I turned out to be entirely wrong and for a very rare reason: I had the street running the wrong direction in my mental map. In my mind, Schmeer Road ran East/West, or perpendicular to the freeway. By taking this route, I realized that it actually is a North/South street and runs parallel to the freeway. It was incredibly disorienting, but once I realigned my directions, I realized that this route was about 10 minutes shorter than my previous one.
Schmeer Road looks like many places located next to a freeway. Big box stores, gas stations, chain restaurants, auto parts places. It’s not pretty, but I have no neighborhood hardware store, so I have to wade through all of this to get to a big box hardware store.
Schmeer Road also has Portland Meadows, the horse racing track and also the place where my brother saw a Grateful Dead concert in the 90’s.
I love walking by the Burrito House. It puts a smile on my face because to me “Burrito House” and “Fine Mexican Food” don’t really exist in the same place. Maybe “Good Mexican Food” and “Burrito House”, but anything with “House” in its name doesn’t get to use the word “fine” in my book.
I’m not sure what this building is being used for, but it is very well taken care of. It is always a highlight of my walks when I head North.

Resolution 2008 Update. Letters written Feb 1-10

  • Feb 1. Erin. Congratulations on her new house.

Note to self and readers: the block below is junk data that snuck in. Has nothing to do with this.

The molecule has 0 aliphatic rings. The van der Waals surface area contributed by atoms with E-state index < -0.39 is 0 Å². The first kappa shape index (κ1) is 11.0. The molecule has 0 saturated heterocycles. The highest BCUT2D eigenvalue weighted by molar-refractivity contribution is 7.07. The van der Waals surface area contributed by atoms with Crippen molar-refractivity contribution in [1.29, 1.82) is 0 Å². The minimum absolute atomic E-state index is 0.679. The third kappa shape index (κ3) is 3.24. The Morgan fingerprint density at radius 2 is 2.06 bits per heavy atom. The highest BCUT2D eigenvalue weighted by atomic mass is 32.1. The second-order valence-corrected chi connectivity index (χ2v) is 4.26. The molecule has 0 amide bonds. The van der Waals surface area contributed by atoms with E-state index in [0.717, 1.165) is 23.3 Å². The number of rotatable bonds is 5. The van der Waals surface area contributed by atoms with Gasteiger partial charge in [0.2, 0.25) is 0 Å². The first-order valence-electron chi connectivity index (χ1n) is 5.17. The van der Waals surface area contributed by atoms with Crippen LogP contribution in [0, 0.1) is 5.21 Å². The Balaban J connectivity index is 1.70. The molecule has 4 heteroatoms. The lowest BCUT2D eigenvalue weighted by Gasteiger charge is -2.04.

• Feb 2. Commissioner Randy Leonard about his dumb idea to ban duct taping spots for the Rose Festival Parade. Stirring up trouble where there was none, that’s what he’s doing.
  • Feb 3. Chris. Thank you.
  • Feb 4. State Senator Margaret Carter. No on UO Basketball Arena financing plan.
  • Feb 5. Rose Quarter Ticket Sales. Good service.
  • Feb 6. State Representative Tina Kotek. No on UO arena.
  • Feb 7. Chelsea Cain. Because I love her books and her weekly feature in the Oregonian.
  • Feb 8. Felicia.
  • Feb 9. The Editors of the Oregonians HGNW. I suggested a story idea.
  • Feb 10. Dr. Cottrell.

I’ve also started keeping track of who wrote me back. I’ll have a report next time.

Requiem for an apron.

I don’t normally steal things, but when I knew I was quitting Bread & Circus, Whole Foods Market, I did take home this apron. Though part of working at B&C was a low point in my life, another part of it was something I look back on with nostalgia. One of the better parts was the uniform. I liked wearing the chef coats and the crisp white aprons.